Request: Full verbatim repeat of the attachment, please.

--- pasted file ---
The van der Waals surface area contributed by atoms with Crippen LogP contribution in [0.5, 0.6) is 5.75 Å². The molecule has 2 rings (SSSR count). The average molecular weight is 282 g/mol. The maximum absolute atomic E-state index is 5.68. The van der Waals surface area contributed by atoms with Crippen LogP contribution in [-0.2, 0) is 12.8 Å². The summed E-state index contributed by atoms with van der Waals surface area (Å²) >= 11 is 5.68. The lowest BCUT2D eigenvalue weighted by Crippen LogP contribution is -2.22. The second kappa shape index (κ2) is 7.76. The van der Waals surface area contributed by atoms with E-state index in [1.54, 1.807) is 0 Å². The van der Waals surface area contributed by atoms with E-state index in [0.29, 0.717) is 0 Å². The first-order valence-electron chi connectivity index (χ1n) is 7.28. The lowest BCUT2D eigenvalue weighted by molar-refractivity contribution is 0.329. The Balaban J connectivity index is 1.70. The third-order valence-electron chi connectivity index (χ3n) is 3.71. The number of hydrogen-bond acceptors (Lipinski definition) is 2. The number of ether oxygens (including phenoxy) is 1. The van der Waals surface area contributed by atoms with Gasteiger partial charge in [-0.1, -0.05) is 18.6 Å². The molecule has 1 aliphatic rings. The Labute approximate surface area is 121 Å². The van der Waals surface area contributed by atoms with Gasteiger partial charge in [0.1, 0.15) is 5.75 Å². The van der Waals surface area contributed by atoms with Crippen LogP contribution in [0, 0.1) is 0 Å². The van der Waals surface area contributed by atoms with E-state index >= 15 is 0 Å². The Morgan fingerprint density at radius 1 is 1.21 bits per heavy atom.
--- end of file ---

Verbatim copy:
The van der Waals surface area contributed by atoms with Crippen LogP contribution in [0.5, 0.6) is 5.75 Å². The molecule has 2 rings (SSSR count). The average molecular weight is 282 g/mol. The maximum absolute atomic E-state index is 5.68. The van der Waals surface area contributed by atoms with Crippen LogP contribution in [-0.2, 0) is 12.8 Å². The summed E-state index contributed by atoms with van der Waals surface area (Å²) >= 11 is 5.68. The lowest BCUT2D eigenvalue weighted by Crippen LogP contribution is -2.22. The second kappa shape index (κ2) is 7.76. The van der Waals surface area contributed by atoms with E-state index in [1.54, 1.807) is 0 Å². The van der Waals surface area contributed by atoms with E-state index in [0.29, 0.717) is 0 Å². The first-order valence-electron chi connectivity index (χ1n) is 7.28. The lowest BCUT2D eigenvalue weighted by molar-refractivity contribution is 0.329. The Balaban J connectivity index is 1.70. The third-order valence-electron chi connectivity index (χ3n) is 3.71. The number of hydrogen-bond acceptors (Lipinski definition) is 2. The number of ether oxygens (including phenoxy) is 1. The van der Waals surface area contributed by atoms with Gasteiger partial charge in [-0.1, -0.05) is 18.6 Å². The molecule has 1 aliphatic rings. The Labute approximate surface area is 121 Å². The van der Waals surface area contributed by atoms with Gasteiger partial charge in [0.1, 0.15) is 5.75 Å². The van der Waals surface area contributed by atoms with Crippen LogP contribution in [0, 0.1) is 0 Å². The van der Waals surface area contributed by atoms with E-state index >= 15 is 0 Å². The Morgan fingerprint density at radius 1 is 1.21 bits per heavy atom.